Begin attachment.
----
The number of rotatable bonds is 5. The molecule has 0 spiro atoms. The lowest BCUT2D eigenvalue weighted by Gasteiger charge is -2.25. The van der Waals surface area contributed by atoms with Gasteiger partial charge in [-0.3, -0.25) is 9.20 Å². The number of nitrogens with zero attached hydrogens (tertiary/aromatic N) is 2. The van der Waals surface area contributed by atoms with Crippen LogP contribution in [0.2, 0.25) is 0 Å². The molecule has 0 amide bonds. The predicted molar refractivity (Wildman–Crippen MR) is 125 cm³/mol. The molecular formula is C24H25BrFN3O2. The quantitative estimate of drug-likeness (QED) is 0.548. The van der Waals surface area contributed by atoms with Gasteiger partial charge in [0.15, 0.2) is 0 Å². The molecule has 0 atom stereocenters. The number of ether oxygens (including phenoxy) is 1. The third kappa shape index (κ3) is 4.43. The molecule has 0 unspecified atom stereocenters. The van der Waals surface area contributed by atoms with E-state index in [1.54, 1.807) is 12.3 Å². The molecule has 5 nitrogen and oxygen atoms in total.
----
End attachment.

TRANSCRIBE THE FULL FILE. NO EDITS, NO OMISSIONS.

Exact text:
The number of rotatable bonds is 5. The molecule has 0 spiro atoms. The lowest BCUT2D eigenvalue weighted by Gasteiger charge is -2.25. The van der Waals surface area contributed by atoms with Gasteiger partial charge in [-0.3, -0.25) is 9.20 Å². The number of nitrogens with zero attached hydrogens (tertiary/aromatic N) is 2. The van der Waals surface area contributed by atoms with Crippen LogP contribution in [0.2, 0.25) is 0 Å². The molecule has 0 amide bonds. The predicted molar refractivity (Wildman–Crippen MR) is 125 cm³/mol. The molecular formula is C24H25BrFN3O2. The quantitative estimate of drug-likeness (QED) is 0.548. The van der Waals surface area contributed by atoms with Gasteiger partial charge in [0.15, 0.2) is 0 Å². The molecule has 0 atom stereocenters. The number of ether oxygens (including phenoxy) is 1. The third kappa shape index (κ3) is 4.43. The molecule has 0 unspecified atom stereocenters. The van der Waals surface area contributed by atoms with E-state index in [1.54, 1.807) is 12.3 Å². The molecule has 5 nitrogen and oxygen atoms in total.